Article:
It’s back to court for Holmes Beach and the couple who own the beachfront treehouse.
To force removal of the treehouse, the city of Holmes Beach filed a new lawsuit Feb. 22 in 12th Circuit Court against owners Lynn Tran and Richard Hazen.
“We’re looking for an order that puts the court’s authority behind our orders,” said attorney Jim Dye, principal in Dye, Harrison, and the lead attorney for the treehouse matter since 2013.
The petition sets forth three theories “that get us to the same place,” Dye said.
The complaint asks the court to enforce the 2013 code enforcement board and 2016 special magistrate orders through an injunction requiring “immediate removal.”
Tran and Hazen have been under city orders to remove the treehouse since July 2013, as well as a fine of $50 a day effective July 22, 2015. The suit estimates the fine has climbed to $50,000.
Tran and Hazen built the two-deck treehouse without permits in 2011 seaward of the erosion control line in a 50-foot city setback at their a residence, which includes four short-term rental units called Angelinos Sea Lodge, 103 29th St.
What’s followed has kept the residents and city at odds — and the owners taking a loss at each juncture.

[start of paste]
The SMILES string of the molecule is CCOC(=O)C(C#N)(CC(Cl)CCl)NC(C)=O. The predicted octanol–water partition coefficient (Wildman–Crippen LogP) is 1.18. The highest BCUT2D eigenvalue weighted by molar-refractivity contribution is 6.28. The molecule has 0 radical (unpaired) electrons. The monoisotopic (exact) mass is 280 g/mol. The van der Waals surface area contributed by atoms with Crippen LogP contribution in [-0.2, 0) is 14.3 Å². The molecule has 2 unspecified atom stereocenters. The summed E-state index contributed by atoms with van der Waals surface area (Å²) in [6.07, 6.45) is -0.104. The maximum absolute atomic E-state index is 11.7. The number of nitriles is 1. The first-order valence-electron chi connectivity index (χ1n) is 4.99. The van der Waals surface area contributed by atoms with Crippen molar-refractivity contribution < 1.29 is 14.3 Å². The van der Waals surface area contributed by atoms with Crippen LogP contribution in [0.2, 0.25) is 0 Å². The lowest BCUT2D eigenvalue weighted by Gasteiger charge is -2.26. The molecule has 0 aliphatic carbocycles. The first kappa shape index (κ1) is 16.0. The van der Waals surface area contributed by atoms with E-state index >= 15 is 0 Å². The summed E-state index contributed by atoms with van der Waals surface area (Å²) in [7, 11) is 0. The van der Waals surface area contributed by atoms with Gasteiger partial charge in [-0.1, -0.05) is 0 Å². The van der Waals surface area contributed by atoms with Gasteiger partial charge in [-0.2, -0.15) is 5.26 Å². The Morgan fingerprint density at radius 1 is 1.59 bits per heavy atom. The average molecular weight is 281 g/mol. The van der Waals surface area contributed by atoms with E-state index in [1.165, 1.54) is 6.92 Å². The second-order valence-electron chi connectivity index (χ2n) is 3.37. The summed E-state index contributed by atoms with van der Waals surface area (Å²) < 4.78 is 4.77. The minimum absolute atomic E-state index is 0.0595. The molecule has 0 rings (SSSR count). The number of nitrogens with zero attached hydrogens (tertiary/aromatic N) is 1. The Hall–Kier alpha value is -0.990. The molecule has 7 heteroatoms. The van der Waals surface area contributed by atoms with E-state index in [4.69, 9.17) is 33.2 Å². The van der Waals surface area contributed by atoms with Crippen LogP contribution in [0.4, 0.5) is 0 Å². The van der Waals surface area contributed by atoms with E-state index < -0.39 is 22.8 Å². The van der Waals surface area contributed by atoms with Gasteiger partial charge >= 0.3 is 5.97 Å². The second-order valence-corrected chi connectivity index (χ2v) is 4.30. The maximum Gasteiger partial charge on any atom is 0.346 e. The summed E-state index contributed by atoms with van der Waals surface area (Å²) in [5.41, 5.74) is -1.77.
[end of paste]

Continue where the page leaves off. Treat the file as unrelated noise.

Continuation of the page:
The owners maintain they built the treehouse as a reading space and for their personal relaxation, and were told they didn’t need a permit by a former city official before constructing it.
They sought and failed to obtain an after-the-fact permit from the Florida Department of Environmental Protection, relief in state courts and lastly, in a petition turned down by the U.S. Supreme Court in January, they lost plea for a citywide vote to grandfather the treehouse.
The owners have 20 days to respond after being served and, as of Feb. 23, they had not been served, according to Tran.
“Meanwhile, the fine will keep running,” Dye said.
The city also asks the court for its costs and fees in bringing the new action.
Judge Lon S. Arend has been assigned to the case.